- Everyone Thinks Their Monkey is Cute, why do you think your one is the cutest?

Im not trying to say that my work is the cutest…the title worked for me in a humorous way, as if to take the mickey out of people who truly do believe that their ‘monkey’ is the ‘cutest’ (or work is the best!) Whatever I think about my work, someone else will beg to differ, because art is subjective….If we both had monkeys you might think mine was ugly even if I thought it was cute and vice versa…you cant objectify yourself from your own situation if its your own, or something you have created yourself… my monkey is young, but there are artists out there who are great and have the cutest monkeys (in my eyes), I just hope that with good training, discipline and age my monkey will one day be as cute as theirs. But again that is only my own perception. I think I’m starting to sound crazy now with all this monkey talk!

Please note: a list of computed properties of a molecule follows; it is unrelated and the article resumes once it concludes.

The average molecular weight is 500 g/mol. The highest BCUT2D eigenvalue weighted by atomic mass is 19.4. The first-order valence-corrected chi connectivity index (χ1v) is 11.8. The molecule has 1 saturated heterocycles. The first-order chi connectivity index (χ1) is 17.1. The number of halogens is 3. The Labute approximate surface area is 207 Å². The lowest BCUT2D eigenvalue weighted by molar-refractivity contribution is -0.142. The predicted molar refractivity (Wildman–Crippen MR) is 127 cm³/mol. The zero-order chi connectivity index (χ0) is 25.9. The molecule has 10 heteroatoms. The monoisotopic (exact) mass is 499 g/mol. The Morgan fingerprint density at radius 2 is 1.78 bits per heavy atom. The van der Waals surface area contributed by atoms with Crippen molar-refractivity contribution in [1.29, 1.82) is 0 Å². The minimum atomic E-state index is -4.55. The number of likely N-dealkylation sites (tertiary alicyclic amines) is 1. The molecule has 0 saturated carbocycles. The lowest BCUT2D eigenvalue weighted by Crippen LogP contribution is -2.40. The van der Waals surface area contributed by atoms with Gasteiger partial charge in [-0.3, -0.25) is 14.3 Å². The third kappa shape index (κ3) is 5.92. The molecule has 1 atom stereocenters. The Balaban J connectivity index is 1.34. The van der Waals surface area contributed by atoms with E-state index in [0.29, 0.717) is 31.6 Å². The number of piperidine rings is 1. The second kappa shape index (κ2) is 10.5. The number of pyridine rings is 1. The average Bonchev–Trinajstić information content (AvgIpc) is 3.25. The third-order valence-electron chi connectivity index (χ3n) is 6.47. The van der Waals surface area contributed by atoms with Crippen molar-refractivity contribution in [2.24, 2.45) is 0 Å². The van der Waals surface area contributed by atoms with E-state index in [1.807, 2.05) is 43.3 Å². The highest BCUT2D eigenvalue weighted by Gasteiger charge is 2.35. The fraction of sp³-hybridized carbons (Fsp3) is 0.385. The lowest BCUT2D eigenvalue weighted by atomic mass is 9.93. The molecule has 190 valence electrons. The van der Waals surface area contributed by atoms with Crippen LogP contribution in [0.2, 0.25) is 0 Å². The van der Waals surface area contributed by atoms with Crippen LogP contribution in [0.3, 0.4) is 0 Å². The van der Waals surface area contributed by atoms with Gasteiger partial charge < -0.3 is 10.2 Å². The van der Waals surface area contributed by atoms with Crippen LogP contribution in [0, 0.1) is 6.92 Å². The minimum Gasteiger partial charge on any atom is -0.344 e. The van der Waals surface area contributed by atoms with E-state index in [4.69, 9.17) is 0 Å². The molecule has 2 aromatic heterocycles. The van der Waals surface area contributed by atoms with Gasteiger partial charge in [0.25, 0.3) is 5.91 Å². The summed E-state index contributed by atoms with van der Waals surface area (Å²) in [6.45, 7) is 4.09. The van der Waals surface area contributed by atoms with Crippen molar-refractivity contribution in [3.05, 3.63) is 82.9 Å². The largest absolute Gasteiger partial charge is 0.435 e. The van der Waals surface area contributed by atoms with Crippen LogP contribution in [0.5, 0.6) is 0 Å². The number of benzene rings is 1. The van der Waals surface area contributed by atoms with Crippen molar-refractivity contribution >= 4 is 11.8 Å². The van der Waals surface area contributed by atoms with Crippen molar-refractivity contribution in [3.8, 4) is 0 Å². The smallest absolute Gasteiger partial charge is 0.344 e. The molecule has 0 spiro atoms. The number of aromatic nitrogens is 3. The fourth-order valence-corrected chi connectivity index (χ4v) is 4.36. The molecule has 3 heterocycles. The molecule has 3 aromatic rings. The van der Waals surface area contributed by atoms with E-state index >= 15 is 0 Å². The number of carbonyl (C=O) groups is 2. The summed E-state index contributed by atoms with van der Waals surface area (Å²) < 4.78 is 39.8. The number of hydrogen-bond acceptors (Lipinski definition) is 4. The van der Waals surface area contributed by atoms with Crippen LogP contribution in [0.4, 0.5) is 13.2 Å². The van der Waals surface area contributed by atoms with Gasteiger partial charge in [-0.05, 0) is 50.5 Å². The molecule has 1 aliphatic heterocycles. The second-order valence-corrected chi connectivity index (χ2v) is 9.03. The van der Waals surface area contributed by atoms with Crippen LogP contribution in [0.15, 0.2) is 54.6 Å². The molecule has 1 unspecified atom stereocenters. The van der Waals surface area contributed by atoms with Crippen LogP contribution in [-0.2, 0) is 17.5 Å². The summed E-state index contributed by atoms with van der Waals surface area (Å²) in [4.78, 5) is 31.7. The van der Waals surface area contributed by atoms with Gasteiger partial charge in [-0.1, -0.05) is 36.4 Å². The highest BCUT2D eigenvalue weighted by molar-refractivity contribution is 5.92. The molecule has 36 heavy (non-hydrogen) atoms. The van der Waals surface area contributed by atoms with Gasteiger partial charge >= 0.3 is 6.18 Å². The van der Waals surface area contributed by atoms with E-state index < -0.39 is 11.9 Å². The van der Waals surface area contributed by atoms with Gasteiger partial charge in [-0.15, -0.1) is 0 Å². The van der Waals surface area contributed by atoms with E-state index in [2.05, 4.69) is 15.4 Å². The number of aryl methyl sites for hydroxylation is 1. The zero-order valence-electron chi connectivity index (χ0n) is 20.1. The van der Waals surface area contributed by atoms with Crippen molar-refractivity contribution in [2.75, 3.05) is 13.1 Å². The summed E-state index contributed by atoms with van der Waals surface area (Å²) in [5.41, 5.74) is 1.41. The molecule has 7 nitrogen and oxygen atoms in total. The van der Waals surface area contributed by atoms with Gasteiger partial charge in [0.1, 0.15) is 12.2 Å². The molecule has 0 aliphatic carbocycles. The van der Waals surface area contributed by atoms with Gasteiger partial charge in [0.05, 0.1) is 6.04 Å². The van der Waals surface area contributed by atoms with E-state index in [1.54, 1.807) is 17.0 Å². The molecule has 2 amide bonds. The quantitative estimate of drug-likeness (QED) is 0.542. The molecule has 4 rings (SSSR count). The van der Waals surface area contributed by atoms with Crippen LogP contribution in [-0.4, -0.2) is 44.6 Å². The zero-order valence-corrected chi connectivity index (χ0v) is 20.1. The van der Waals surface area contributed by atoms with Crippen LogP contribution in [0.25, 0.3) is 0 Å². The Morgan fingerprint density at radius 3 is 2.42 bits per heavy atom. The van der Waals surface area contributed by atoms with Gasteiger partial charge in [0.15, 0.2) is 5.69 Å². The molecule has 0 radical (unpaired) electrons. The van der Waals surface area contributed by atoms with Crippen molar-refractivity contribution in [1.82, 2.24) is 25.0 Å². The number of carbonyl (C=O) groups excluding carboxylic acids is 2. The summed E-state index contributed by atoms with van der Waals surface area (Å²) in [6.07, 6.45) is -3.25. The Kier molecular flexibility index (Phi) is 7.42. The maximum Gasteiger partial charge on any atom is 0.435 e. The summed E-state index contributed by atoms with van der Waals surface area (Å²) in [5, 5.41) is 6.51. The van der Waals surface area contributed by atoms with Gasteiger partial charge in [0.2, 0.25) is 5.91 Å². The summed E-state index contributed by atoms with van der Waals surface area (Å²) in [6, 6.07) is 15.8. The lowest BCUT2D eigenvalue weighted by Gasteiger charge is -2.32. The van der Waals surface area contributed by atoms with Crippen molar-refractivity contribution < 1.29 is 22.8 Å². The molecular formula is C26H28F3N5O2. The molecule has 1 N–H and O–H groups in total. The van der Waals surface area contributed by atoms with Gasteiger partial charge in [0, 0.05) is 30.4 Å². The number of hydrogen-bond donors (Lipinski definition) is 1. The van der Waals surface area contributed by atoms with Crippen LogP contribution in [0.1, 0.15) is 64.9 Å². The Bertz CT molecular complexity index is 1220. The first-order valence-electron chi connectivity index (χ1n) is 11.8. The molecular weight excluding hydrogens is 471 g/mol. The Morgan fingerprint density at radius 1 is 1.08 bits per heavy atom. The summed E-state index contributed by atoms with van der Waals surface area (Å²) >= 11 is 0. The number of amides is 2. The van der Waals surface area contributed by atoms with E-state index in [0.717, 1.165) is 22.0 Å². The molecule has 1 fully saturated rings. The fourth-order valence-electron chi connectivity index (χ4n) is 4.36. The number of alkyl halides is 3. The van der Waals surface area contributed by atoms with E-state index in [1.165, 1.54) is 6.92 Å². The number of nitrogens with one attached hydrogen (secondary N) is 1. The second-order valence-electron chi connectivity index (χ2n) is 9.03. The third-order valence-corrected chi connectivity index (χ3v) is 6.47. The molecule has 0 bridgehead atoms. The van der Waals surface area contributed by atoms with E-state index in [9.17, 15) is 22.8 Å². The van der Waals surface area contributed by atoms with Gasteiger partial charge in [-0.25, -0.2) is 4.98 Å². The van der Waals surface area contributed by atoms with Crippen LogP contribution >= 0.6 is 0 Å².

I liked the use of monkey as an animal. There is something of the ‘jester’ and the ‘fool’ involved. I also liked the use of ‘Cute’ instead of say ‘beautiful’. Beauty is universal, but there extends something deeper with this idea of cute. As if to view the monkey as a whole entity, including its personality, instead of just what you see at face value.

The title came from something I saw on the internet…A guy who builds websites for a hospital was saying that every department at the hospital thought that what they had to offer was important, and deserved a space on his website…his phrase to describe this was that ‘Everyone Thinks Their Monkey is Cute’


Jack Lewis runs from 29 April - 6 May at Gallery Soho